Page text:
Chef Mil

Berkeley, CA

Female, 49

I have been working in restaurants in the San Francisco Bay Area for over 20 years (two of the restaurants had been in the SF Chronicle's Top 100 Restaurants). I have cooked mostly Mediterranean food, but have some experience with Asian food. I went to cooking school, and worked my way up from being a prep cook (think--prepping 3 cases of artichokes, de-boning 100 quail, and juicing a case of lemons!) to being a chef at a well known restaurant in my area. And no, I am not the yelling type! :)

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55 Questions


Last Answer on March 14, 2013

Best Rated

Do you train your waiters how to describe dishes to customers? Are all your waiters required to have tried everything on the menu?

Asked by anthony about 5 years ago

Hi Anthony, I always wanted the waitstaff to taste the food so they can describe for themselves the dishes rather than using some rote words I provided. I can always tell when I go into a restaurant when the description comes from experience or from memorization. The waitstaff I worked with were usually pretty knowledgeable, so I left it up to them to describe the dishes. I like hearing enthusiasm about a dish rather than some words the chef told them to say. But of course, I always let them know the ingredients in the dish. :)

When a restaurant gets a negative review in a high-profile publication like the NYT, is there an immediate and noticeable drop in business? Can a single high-profile bad review of a restaurant be the kiss of death?

Asked by KenBartam about 5 years ago

Hi Ken, I've seen that happen here in the San Francisco bay area. There was a restaurant that got such bad reviews that it got no stars, just a square. It had been a money maker too. I knew one of the waiters that used to work there. She told me she and another waiter from that same restaurant got audited by the IRS because something in their tax returns roused suspicion, that their numbers looked suddenly too low. They went in for an interview, and she pulled out the bad review of the once thriving restaurant. The IRS let them go.

Have you ever worked in a restaurant where they saved uneaten food from one customer and served it to the next one?

Asked by boris not natasha about 5 years ago

Eww, yuck no. I wouldn't ever work in a place like that. The cooks and I might have a piece of meat that was sent back as overdone and not touched, but no. My dad told me story, when I was younger, about getting a toothpick in his food once, and how disgusting that was. It made quite an impression on me!

What foods are disproportionately AMAZING when they're "in season" compared to the rest of the year when they're just so-so? And do you make extra efforts to incorporate them into your menu?

Asked by amy_p about 5 years ago

Hi Amy, Tomatoes!!! Stone fruit, such as apricots. Oh yes, when tomatoes are in season I would make salmorejo, which is a type of gazpacho and tomato salads. As for stone fruit, I totally incorporate them into desserts or pair them with roasted duck. I know tomatoes are available the whole year, but those unseasonal tomatoes, I don't consider tomatoes. Yuck! :) Can you tell I love summer produce?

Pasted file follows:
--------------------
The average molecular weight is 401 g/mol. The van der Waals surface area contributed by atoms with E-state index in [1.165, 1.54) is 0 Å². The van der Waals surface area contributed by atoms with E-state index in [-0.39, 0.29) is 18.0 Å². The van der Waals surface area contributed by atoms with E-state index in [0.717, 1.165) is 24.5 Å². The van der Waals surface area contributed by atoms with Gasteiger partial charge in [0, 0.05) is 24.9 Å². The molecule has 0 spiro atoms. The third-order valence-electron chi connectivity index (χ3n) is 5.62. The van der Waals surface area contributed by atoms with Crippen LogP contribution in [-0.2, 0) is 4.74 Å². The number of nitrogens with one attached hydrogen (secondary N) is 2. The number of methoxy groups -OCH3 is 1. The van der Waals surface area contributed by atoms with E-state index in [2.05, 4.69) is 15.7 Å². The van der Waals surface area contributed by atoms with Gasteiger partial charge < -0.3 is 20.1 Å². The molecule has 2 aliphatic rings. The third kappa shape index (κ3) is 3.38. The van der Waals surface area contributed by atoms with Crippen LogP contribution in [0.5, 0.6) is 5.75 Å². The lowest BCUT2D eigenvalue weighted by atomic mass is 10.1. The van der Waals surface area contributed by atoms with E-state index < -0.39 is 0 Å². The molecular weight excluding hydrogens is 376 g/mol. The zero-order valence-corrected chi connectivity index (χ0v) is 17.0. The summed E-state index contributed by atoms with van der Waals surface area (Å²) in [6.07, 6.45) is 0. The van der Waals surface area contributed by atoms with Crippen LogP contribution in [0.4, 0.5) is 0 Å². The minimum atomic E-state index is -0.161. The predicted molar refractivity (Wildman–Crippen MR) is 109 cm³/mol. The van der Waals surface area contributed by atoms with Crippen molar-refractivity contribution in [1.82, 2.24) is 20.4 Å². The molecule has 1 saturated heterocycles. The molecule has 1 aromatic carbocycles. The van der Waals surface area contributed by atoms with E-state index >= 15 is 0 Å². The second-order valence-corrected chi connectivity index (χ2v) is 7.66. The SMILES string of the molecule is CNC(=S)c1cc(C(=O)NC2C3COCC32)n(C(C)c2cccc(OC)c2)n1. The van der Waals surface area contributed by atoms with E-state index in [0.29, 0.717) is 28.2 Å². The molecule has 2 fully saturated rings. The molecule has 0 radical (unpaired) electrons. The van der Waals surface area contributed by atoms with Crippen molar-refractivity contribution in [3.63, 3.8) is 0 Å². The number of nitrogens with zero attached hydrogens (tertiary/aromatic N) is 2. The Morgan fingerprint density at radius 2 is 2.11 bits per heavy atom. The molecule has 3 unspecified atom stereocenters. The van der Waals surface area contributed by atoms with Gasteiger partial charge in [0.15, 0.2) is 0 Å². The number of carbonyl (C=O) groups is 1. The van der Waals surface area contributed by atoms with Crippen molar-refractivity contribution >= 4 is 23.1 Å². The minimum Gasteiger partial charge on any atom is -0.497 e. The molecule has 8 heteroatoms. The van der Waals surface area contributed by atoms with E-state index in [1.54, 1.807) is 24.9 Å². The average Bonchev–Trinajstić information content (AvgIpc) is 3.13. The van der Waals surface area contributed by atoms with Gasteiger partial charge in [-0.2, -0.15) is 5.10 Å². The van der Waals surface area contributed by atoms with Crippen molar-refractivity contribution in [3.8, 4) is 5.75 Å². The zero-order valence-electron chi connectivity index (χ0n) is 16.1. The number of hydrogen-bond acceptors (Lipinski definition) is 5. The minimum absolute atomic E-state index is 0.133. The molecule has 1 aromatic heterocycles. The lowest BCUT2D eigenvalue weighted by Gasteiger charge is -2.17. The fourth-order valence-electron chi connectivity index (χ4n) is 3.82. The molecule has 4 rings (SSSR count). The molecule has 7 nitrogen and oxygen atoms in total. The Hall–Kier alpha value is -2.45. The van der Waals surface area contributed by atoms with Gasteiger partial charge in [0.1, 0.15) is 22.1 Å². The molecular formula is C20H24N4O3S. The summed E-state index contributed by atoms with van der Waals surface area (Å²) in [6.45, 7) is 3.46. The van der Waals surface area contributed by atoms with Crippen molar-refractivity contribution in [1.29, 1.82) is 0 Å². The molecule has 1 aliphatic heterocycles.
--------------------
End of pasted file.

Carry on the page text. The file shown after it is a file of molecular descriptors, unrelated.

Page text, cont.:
What's something that happens in most restaurant kitchens that customers would be grossed out if they knew about it?

Asked by boris not natasha about 5 years ago

Hello BNN, I like your name, btw. To me, probably pests. You know, creepy crawlies and rodents. I once worked at this restaurant where the owner was fanatically clean. This was the cleanest restaurant that I ever worked at, period. Yet, the restaurant was located in an old building that would had periodic leaks running down the walls which as you know, is a perfect recipe for grossness. One time one of the waiters told me she was talking to some customers at their table, and she spotted a cockroach on the wall next to them. She pretended to grab something while using some type of sleight of hand to knock it onto the floor. I mean, if I had seen that, I would've questioned the sanitary practices of that eating establishment!

What are some less-commonly-owned pieces of cookware that you think everyone should have in their kitchens at home?

Asked by Colette about 5 years ago

Hi Colette, A good, sharp knife!!! That actually is a less commonly owned piece of kitchenware in homes. Otherwise, a microplane, a benriner, mortar and pestle, a knife steel, and a Vita-mix blender. I had to look in my kitchen. Plus, a sense of humor!

Is it true that you should never order the specials, because that's the stuff that's been sitting around awhile and the restaurant is trying to get rid of it?

Asked by D. Mouse about 5 years ago

I would have to say there is some truth to that. We once had some leftover smoked duck breast and membrillo allioli. Someone got the bright idea to put it together in a sandwich with arugula. It was yummy! So I suppose there are varying degrees of how gross this could get. :)